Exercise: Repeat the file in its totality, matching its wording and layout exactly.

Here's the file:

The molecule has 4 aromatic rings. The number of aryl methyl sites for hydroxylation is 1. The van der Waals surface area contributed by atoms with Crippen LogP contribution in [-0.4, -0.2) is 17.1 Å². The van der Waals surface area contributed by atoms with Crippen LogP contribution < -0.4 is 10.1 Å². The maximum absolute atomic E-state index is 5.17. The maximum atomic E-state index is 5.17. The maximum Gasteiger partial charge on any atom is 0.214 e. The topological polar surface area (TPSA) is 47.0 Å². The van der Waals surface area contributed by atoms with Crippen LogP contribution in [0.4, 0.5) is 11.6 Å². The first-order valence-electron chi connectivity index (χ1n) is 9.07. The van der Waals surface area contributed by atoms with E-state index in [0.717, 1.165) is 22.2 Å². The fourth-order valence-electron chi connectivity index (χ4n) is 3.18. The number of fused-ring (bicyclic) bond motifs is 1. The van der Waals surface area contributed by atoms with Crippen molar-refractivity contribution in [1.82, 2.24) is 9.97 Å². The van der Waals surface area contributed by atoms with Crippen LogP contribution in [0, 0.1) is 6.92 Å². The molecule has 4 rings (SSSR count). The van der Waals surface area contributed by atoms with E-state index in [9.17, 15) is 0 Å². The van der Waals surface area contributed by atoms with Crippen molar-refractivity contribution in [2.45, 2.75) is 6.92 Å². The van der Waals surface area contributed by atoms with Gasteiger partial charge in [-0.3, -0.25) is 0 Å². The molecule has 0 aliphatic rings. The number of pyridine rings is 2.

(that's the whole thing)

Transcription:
The molecule has 4 aromatic rings. The number of aryl methyl sites for hydroxylation is 1. The van der Waals surface area contributed by atoms with Crippen LogP contribution in [-0.4, -0.2) is 17.1 Å². The van der Waals surface area contributed by atoms with Crippen LogP contribution < -0.4 is 10.1 Å². The maximum absolute atomic E-state index is 5.17. The maximum atomic E-state index is 5.17. The maximum Gasteiger partial charge on any atom is 0.214 e. The topological polar surface area (TPSA) is 47.0 Å². The van der Waals surface area contributed by atoms with Crippen LogP contribution in [0.4, 0.5) is 11.6 Å². The first-order valence-electron chi connectivity index (χ1n) is 9.07. The van der Waals surface area contributed by atoms with E-state index in [0.717, 1.165) is 22.2 Å². The fourth-order valence-electron chi connectivity index (χ4n) is 3.18. The number of fused-ring (bicyclic) bond motifs is 1. The van der Waals surface area contributed by atoms with Crippen molar-refractivity contribution in [1.82, 2.24) is 9.97 Å². The van der Waals surface area contributed by atoms with Crippen LogP contribution in [0, 0.1) is 6.92 Å². The molecule has 4 rings (SSSR count). The van der Waals surface area contributed by atoms with E-state index in [9.17, 15) is 0 Å². The van der Waals surface area contributed by atoms with Crippen molar-refractivity contribution in [2.45, 2.75) is 6.92 Å². The van der Waals surface area contributed by atoms with Gasteiger partial charge in [-0.3, -0.25) is 0 Å². The molecule has 0 aliphatic rings. The number of pyridine rings is 2.